But just because I do this does not mean I am capable of returning to my old job. Even if I can read and write, my health is so unstable that employment has not been possible during this time. Employment requires stability.

My brain - while functioning in some ways - is not fully running on all cylinders in others. It's just not obvious how it isn't to someone who isn't living life inside my skin every day.

Care for the rest of me outside my brain can be time consuming.  Case in point: I just looked on my calendar for February to see how many appointments I had. If you add it all up, I've had 5 appointments for different health problems - either to follow up on an already existing condition or to check up on a new one.

Many if not most of my friends without Lyme disease haven't seen a doctor within the past year.

That used to be me. Not any more.


When it comes to blogging online, I think it's a great thing: In some small way, this has been my slice of "normal". No one could see how impaired I have been and how bad things can be.

Perversely, having my capability for research and writing online being pointed out by a near-total stranger is satisfying: It means that I pass as being more normal than I truly am to someone in a world where the dominant paradigm of normal = healthy - even when I'm part of a community where it's normal to not be healthy and one faces challenges daily. But it can be demoralizing and confusing to read the accusation attached to it that my doing my best is somehow reflecting poorly on others.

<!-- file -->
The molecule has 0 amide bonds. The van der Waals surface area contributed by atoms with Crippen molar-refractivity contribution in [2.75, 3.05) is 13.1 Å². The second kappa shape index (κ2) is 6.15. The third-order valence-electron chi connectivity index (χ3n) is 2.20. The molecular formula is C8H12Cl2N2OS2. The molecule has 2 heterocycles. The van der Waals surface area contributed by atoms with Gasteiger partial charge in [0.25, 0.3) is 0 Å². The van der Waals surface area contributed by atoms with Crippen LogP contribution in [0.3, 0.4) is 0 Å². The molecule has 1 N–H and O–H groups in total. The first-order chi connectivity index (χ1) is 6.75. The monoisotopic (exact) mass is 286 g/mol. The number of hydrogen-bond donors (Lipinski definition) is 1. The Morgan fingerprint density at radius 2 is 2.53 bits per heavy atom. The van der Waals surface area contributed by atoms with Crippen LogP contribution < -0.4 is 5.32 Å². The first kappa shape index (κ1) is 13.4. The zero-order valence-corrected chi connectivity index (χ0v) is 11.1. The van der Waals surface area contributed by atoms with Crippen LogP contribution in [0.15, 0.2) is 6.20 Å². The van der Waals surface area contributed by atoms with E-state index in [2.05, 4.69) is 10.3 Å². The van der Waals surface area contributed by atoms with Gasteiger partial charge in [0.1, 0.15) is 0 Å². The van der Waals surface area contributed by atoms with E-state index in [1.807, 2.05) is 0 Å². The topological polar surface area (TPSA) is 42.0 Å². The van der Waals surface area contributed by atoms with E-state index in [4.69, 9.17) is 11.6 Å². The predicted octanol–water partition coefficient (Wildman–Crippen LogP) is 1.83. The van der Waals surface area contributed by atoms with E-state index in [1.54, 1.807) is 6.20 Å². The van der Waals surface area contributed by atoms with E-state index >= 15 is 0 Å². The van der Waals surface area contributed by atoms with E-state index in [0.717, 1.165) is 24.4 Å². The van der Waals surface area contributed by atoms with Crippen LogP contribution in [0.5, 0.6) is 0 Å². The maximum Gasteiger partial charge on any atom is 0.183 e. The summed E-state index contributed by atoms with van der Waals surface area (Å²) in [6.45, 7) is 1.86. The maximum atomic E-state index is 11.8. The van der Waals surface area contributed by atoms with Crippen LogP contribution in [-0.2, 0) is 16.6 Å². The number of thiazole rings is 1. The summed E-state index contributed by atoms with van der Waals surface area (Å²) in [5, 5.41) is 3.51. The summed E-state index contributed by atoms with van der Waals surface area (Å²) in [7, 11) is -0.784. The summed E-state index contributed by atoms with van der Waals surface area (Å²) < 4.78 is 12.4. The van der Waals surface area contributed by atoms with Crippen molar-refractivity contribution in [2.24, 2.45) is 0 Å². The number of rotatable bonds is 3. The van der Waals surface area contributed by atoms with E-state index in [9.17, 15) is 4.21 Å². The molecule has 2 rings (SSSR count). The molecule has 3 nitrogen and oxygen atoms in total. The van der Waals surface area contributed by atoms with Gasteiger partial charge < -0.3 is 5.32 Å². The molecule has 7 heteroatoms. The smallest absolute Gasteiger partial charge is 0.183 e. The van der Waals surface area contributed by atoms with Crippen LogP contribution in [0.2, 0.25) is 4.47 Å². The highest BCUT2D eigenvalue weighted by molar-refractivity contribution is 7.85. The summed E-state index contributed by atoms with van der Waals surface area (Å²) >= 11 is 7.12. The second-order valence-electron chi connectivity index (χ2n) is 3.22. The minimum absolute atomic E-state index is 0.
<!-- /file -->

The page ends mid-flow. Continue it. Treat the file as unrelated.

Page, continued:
I'm not doing research and writing about Lyme disease to make other patients look bad. I've been doing it because it's one of the few things I've been capable of doing from my sofa during the past year. 

I've been doing it because I want to learn as much as I can about this disease and topics related to it.

I've been doing it because maybe what I learn and share with others can help them, somehow, in some small way.

I've been doing it to educate people about Lyme disease and other tickborne illnesses.

I've also done it because it keeps me saner than I otherwise might be after all I have been through. It distracts me. It gives me a goal to live for other than to drag myself through another appointment, another blood draw, and another tedious stack of paperwork.

I've been trying to do something positive with the situation I've been placed in against my will, and implied assumptions about my health and reasons for writing long rebuttals or doing research are about as useful to hear as hearing a statement such as "those with chronic Lyme disease only suffer from "the aches and pains of daily living" is useful to hear: It isn't.